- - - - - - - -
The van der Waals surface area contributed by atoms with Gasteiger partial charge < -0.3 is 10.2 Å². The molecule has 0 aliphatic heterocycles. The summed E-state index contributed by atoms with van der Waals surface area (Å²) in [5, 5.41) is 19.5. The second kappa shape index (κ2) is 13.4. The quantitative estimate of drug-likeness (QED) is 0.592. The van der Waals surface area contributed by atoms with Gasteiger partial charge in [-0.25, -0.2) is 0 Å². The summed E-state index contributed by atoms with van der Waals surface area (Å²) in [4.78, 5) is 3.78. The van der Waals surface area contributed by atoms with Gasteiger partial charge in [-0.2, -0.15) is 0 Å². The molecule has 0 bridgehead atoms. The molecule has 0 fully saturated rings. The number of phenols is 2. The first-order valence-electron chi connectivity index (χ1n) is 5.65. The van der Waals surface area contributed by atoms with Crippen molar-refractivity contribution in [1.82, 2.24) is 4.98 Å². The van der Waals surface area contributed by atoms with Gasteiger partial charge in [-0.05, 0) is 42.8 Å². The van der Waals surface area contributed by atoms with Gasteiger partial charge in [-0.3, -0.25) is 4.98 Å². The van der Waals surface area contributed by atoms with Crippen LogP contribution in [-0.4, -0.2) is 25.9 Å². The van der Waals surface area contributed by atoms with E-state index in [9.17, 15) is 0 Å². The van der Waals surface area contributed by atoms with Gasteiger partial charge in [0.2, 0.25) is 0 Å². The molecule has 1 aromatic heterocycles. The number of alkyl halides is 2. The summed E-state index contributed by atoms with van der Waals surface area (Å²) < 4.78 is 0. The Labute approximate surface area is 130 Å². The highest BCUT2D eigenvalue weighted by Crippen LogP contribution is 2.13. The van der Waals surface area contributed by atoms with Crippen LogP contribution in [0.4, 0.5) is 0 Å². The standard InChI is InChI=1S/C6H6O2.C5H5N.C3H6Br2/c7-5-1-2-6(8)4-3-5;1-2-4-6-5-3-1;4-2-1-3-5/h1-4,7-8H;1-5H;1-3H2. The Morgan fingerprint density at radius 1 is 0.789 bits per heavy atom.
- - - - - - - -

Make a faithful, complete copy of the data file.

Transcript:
The van der Waals surface area contributed by atoms with Gasteiger partial charge < -0.3 is 10.2 Å². The molecule has 0 aliphatic heterocycles. The summed E-state index contributed by atoms with van der Waals surface area (Å²) in [5, 5.41) is 19.5. The second kappa shape index (κ2) is 13.4. The quantitative estimate of drug-likeness (QED) is 0.592. The van der Waals surface area contributed by atoms with Gasteiger partial charge in [-0.25, -0.2) is 0 Å². The summed E-state index contributed by atoms with van der Waals surface area (Å²) in [4.78, 5) is 3.78. The van der Waals surface area contributed by atoms with Gasteiger partial charge in [-0.2, -0.15) is 0 Å². The molecule has 0 bridgehead atoms. The molecule has 0 fully saturated rings. The number of phenols is 2. The first-order valence-electron chi connectivity index (χ1n) is 5.65. The van der Waals surface area contributed by atoms with Crippen molar-refractivity contribution in [1.82, 2.24) is 4.98 Å². The van der Waals surface area contributed by atoms with Gasteiger partial charge in [-0.05, 0) is 42.8 Å². The van der Waals surface area contributed by atoms with Gasteiger partial charge in [-0.3, -0.25) is 4.98 Å². The van der Waals surface area contributed by atoms with Crippen LogP contribution in [-0.4, -0.2) is 25.9 Å². The van der Waals surface area contributed by atoms with E-state index in [9.17, 15) is 0 Å². The van der Waals surface area contributed by atoms with Gasteiger partial charge in [0.2, 0.25) is 0 Å². The molecule has 1 aromatic heterocycles. The number of alkyl halides is 2. The summed E-state index contributed by atoms with van der Waals surface area (Å²) < 4.78 is 0. The Labute approximate surface area is 130 Å². The highest BCUT2D eigenvalue weighted by Crippen LogP contribution is 2.13. The van der Waals surface area contributed by atoms with Crippen LogP contribution in [0.4, 0.5) is 0 Å². The standard InChI is InChI=1S/C6H6O2.C5H5N.C3H6Br2/c7-5-1-2-6(8)4-3-5;1-2-4-6-5-3-1;4-2-1-3-5/h1-4,7-8H;1-5H;1-3H2. The Morgan fingerprint density at radius 1 is 0.789 bits per heavy atom.